Book Review: Essential Horse Speak: Continuing the Conversation
Fundamental Communications for Training, Riding, and Caring for Your Horse
By Sharon Wilsie
Trafalgar Square Books, 2022; Non-fiction; ISBN 9781646011476; 380 pages; paperback, ebook
Reviewed by Tania Millen
“A willing servant is still a servant,” says Sharon Wilsie in her introduction to Essential Horse Speak. It’s the premise which started Wilsie’s lifelong journey of understanding how horses communicate. She explains what she’s learned to date in her new book, Essential Horse Speak.
It’s a hefty tome and I was immediately drawn to Part Two, a 30-page dictionary of how to have conversations with your horse. Although I grasped the basics of what Wilsie was saying, I was unfamiliar with her unique terminology (Zero, X and O, Buttons, and named exercises) so I went back and read the prelude. Her comment, “It’s never a bad idea to be both understood and become more understanding,” which encouraged me to delve into Part One which forms the bulk of the book.
The introduction to Part One explains why Horse Speak matters today. Horses are no longer simply a method of transportation — we’re looking for relationships with them. But there’s a gap in our understanding of how to converse with them. Wilsie writes, “A friend seeks rapport, a foe forces compliance,” and we can choose to have epic relationships with our horses through rapport. However, according to Wilsie, what we humans feel on the inside of our bodies and portray on the outside must be congruent to converse with horses. We also need cognitive understanding, empathy, and the mechanics of Horse Speak to be successful. The following nine chapters dive into those requirements.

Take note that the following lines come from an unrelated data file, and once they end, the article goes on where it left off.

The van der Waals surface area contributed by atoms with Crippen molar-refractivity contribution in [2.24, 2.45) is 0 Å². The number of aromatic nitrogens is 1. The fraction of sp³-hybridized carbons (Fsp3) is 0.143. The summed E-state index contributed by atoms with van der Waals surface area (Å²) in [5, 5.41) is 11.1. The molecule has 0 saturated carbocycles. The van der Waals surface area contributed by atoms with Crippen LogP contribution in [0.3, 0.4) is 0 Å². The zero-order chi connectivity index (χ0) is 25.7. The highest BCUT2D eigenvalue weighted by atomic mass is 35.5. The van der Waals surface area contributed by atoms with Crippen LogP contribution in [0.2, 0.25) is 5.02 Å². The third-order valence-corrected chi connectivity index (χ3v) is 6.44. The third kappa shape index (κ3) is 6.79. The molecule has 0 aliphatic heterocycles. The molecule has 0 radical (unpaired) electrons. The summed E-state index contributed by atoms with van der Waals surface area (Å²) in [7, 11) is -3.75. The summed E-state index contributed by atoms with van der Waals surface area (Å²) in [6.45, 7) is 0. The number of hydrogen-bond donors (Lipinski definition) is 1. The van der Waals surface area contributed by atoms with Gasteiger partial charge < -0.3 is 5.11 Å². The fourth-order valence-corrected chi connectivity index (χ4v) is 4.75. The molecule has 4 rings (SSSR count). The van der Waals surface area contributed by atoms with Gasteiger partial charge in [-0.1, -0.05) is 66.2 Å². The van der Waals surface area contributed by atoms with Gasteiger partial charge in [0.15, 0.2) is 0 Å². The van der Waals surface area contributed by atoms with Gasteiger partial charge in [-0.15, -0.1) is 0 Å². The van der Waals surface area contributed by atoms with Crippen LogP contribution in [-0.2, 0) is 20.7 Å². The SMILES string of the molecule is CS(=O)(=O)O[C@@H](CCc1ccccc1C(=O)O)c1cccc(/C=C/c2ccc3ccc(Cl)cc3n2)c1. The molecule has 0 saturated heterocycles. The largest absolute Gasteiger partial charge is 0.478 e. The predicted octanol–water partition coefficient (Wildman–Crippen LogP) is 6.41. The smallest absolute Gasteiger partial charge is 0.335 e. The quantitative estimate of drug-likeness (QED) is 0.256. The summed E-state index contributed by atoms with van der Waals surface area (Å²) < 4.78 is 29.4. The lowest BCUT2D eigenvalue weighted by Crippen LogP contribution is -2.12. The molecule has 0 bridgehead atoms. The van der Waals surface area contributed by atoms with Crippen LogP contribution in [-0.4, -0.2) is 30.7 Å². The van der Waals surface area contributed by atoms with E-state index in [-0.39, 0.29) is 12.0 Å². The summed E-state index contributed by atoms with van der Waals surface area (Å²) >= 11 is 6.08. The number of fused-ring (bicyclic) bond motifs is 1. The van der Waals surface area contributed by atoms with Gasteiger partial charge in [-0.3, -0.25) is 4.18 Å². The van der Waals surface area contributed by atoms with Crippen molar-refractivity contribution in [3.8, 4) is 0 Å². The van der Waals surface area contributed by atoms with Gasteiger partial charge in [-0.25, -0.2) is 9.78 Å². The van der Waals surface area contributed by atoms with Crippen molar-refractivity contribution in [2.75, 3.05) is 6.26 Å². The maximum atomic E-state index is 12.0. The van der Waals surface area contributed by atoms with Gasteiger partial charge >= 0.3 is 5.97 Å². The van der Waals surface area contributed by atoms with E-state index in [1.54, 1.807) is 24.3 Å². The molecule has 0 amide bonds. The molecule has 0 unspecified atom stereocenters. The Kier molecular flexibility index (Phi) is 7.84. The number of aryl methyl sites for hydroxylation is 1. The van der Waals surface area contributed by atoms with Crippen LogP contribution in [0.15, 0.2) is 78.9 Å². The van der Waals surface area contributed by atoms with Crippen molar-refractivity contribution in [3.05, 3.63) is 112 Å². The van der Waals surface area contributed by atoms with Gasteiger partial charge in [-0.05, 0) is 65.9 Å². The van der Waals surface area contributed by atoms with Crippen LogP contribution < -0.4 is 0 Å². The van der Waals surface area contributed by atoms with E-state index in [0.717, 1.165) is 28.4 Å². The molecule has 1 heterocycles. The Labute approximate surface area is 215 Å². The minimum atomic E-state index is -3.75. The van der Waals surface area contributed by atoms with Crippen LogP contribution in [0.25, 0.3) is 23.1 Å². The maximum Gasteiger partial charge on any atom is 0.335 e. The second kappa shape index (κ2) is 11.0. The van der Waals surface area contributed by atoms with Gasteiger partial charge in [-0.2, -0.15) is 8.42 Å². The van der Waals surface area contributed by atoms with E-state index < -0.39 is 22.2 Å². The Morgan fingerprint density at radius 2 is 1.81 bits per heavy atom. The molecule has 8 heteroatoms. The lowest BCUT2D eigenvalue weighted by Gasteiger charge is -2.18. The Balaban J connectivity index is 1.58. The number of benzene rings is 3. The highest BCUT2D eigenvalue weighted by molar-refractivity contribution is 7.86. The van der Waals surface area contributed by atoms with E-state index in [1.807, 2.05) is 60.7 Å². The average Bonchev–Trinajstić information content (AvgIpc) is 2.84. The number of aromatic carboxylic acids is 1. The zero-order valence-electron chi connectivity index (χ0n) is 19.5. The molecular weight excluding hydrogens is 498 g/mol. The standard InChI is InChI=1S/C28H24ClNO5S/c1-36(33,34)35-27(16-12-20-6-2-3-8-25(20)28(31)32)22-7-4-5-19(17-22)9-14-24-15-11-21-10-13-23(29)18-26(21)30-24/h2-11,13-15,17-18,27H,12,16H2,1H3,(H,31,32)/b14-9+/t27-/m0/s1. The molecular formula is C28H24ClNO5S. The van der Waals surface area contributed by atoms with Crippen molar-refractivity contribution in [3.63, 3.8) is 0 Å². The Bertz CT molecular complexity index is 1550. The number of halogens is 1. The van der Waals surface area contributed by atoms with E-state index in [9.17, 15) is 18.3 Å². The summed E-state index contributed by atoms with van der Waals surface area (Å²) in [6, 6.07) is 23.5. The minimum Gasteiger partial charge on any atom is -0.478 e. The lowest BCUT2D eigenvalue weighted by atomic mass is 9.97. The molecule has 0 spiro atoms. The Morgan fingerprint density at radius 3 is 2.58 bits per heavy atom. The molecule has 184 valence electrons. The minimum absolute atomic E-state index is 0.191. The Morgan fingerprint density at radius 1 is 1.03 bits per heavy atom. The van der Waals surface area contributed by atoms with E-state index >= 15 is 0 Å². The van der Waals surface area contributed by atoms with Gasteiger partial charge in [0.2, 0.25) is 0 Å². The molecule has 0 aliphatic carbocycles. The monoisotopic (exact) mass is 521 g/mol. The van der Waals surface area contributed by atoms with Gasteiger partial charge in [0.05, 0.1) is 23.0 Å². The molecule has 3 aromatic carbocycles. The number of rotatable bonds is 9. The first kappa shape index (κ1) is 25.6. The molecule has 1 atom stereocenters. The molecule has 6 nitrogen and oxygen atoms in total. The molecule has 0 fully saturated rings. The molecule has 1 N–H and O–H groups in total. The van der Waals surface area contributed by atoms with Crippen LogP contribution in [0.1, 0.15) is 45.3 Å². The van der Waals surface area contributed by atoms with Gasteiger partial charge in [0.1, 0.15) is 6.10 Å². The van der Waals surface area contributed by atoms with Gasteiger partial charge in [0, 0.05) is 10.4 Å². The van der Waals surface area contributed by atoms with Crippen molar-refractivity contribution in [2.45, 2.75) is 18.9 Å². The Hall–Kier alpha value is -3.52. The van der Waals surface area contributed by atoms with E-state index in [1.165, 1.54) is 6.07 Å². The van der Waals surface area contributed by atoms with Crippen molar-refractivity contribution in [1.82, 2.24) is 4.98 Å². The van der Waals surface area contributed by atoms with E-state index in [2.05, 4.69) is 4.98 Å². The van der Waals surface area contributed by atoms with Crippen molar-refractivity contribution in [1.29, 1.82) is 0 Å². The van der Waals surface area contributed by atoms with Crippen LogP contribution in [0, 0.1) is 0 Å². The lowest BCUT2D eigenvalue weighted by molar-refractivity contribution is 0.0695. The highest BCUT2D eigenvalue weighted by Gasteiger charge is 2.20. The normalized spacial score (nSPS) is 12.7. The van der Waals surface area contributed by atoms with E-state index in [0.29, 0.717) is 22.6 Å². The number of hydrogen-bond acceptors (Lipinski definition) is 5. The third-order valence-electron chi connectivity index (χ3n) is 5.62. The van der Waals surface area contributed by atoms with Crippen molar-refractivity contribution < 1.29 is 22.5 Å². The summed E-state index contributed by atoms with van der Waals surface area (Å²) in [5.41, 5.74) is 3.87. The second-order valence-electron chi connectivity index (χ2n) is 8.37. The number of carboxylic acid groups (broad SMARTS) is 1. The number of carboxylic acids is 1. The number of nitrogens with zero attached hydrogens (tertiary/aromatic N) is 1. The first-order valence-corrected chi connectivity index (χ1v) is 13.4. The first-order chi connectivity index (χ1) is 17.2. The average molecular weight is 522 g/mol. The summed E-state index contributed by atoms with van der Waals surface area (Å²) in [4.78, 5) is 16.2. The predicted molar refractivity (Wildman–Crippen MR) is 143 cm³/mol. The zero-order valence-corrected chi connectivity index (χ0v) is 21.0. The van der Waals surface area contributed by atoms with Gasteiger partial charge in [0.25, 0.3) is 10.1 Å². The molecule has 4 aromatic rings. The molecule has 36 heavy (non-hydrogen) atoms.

Chapter one explains body language skills including Zero, X and O, Core Energy, and Bubbles. Chapters two and four explain herd dynamics, horse types, and use a chessboard analogy to explain how horses move through their world. Chapter three summarizes the 15 Buttons or interactive areas on a horse’s body that they use to communicate, and how we can use them, too. Chapters five through seven describe how to have conversations on the ground, while chapters eight and nine extend those conversations to liberty, lunging, and riding. There are also Buzzword, Myth-Buster, and Skill-Builder sidebars peppered throughout the text along with explanatory photos and drawings.
Essential Horse Speak is well-written, easy to read, engaging, and practical. It’s easy to dip into one section then back up and read another depending on your interests and the challenges you have with your horse. Some sections explained observations I’ve made with my own horse; others provided new information — such as the chessboard analogy — that I know I can use. The content filled some blank spots where I’ve tried to mesh natural horsemanship principles with more traditional training methods.
Ultimately, this book fills a gap in our understanding of horses as sentient beings. Much of riding and horsemanship today focuses on the practical and physical mechanics of a specific sporting activity. But as the horse industry continues to change and ethical horsemanship is prioritized, equestrians need to evolve, too. This book can help. It explains how horses use their bodies to talk and shows us how to listen and respond in ways they understand — a prerequisite for those wanting deep relationships with their horses.